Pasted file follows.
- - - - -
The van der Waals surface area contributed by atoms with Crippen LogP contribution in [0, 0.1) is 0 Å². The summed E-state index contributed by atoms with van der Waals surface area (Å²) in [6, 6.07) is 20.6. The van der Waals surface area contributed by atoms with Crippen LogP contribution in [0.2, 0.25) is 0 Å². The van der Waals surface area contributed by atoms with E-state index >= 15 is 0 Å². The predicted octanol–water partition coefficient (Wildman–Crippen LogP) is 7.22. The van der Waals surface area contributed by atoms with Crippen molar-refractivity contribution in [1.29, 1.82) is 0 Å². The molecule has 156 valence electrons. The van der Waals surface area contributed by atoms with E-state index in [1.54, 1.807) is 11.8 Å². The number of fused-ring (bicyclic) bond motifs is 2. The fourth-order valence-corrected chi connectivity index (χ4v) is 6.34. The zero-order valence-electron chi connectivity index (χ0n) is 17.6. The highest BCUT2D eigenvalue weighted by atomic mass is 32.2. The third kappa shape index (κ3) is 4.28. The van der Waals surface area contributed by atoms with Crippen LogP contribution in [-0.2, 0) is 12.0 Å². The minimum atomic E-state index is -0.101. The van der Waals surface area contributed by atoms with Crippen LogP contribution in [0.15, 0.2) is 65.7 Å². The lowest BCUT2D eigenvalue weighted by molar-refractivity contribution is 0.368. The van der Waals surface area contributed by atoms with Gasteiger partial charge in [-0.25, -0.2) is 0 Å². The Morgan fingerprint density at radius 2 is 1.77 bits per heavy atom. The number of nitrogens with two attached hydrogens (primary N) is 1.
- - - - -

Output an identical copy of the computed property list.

The van der Waals surface area contributed by atoms with Crippen LogP contribution in [0, 0.1) is 0 Å². The summed E-state index contributed by atoms with van der Waals surface area (Å²) in [6, 6.07) is 20.6. The van der Waals surface area contributed by atoms with Crippen LogP contribution in [0.2, 0.25) is 0 Å². The van der Waals surface area contributed by atoms with E-state index >= 15 is 0 Å². The predicted octanol–water partition coefficient (Wildman–Crippen LogP) is 7.22. The van der Waals surface area contributed by atoms with Crippen molar-refractivity contribution in [1.29, 1.82) is 0 Å². The molecule has 156 valence electrons. The van der Waals surface area contributed by atoms with E-state index in [1.54, 1.807) is 11.8 Å². The number of fused-ring (bicyclic) bond motifs is 2. The fourth-order valence-corrected chi connectivity index (χ4v) is 6.34. The zero-order valence-electron chi connectivity index (χ0n) is 17.6. The highest BCUT2D eigenvalue weighted by atomic mass is 32.2. The third kappa shape index (κ3) is 4.28. The van der Waals surface area contributed by atoms with Crippen LogP contribution in [-0.2, 0) is 12.0 Å². The minimum atomic E-state index is -0.101. The van der Waals surface area contributed by atoms with Crippen LogP contribution in [0.15, 0.2) is 65.7 Å². The lowest BCUT2D eigenvalue weighted by molar-refractivity contribution is 0.368. The van der Waals surface area contributed by atoms with Gasteiger partial charge in [-0.25, -0.2) is 0 Å². The Morgan fingerprint density at radius 2 is 1.77 bits per heavy atom. The number of nitrogens with two attached hydrogens (primary N) is 1.